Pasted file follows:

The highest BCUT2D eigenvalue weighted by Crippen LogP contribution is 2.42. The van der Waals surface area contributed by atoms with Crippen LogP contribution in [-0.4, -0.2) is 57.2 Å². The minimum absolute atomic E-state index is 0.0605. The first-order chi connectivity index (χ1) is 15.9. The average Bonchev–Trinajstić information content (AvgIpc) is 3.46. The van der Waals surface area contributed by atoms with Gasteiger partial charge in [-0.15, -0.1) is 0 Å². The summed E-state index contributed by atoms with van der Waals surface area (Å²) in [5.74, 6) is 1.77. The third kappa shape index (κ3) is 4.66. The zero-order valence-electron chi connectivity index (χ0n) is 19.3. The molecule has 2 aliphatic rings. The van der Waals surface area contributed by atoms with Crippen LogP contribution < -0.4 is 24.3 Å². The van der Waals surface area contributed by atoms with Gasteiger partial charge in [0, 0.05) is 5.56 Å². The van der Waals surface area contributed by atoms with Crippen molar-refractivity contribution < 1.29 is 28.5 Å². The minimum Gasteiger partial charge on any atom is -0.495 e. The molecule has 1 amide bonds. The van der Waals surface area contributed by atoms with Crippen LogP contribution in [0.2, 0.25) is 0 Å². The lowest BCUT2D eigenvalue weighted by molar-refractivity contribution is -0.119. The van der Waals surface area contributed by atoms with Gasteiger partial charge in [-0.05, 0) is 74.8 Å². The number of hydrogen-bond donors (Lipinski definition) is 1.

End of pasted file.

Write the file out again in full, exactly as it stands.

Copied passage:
The highest BCUT2D eigenvalue weighted by Crippen LogP contribution is 2.42. The van der Waals surface area contributed by atoms with Crippen LogP contribution in [-0.4, -0.2) is 57.2 Å². The minimum absolute atomic E-state index is 0.0605. The first-order chi connectivity index (χ1) is 15.9. The average Bonchev–Trinajstić information content (AvgIpc) is 3.46. The van der Waals surface area contributed by atoms with Gasteiger partial charge in [-0.15, -0.1) is 0 Å². The summed E-state index contributed by atoms with van der Waals surface area (Å²) in [5.74, 6) is 1.77. The third kappa shape index (κ3) is 4.66. The zero-order valence-electron chi connectivity index (χ0n) is 19.3. The molecule has 2 aliphatic rings. The van der Waals surface area contributed by atoms with Crippen LogP contribution < -0.4 is 24.3 Å². The van der Waals surface area contributed by atoms with Gasteiger partial charge in [0, 0.05) is 5.56 Å². The van der Waals surface area contributed by atoms with Crippen molar-refractivity contribution < 1.29 is 28.5 Å². The minimum Gasteiger partial charge on any atom is -0.495 e. The molecule has 1 amide bonds. The van der Waals surface area contributed by atoms with Crippen LogP contribution in [0.2, 0.25) is 0 Å². The lowest BCUT2D eigenvalue weighted by molar-refractivity contribution is -0.119. The van der Waals surface area contributed by atoms with Gasteiger partial charge in [-0.05, 0) is 74.8 Å². The number of hydrogen-bond donors (Lipinski definition) is 1.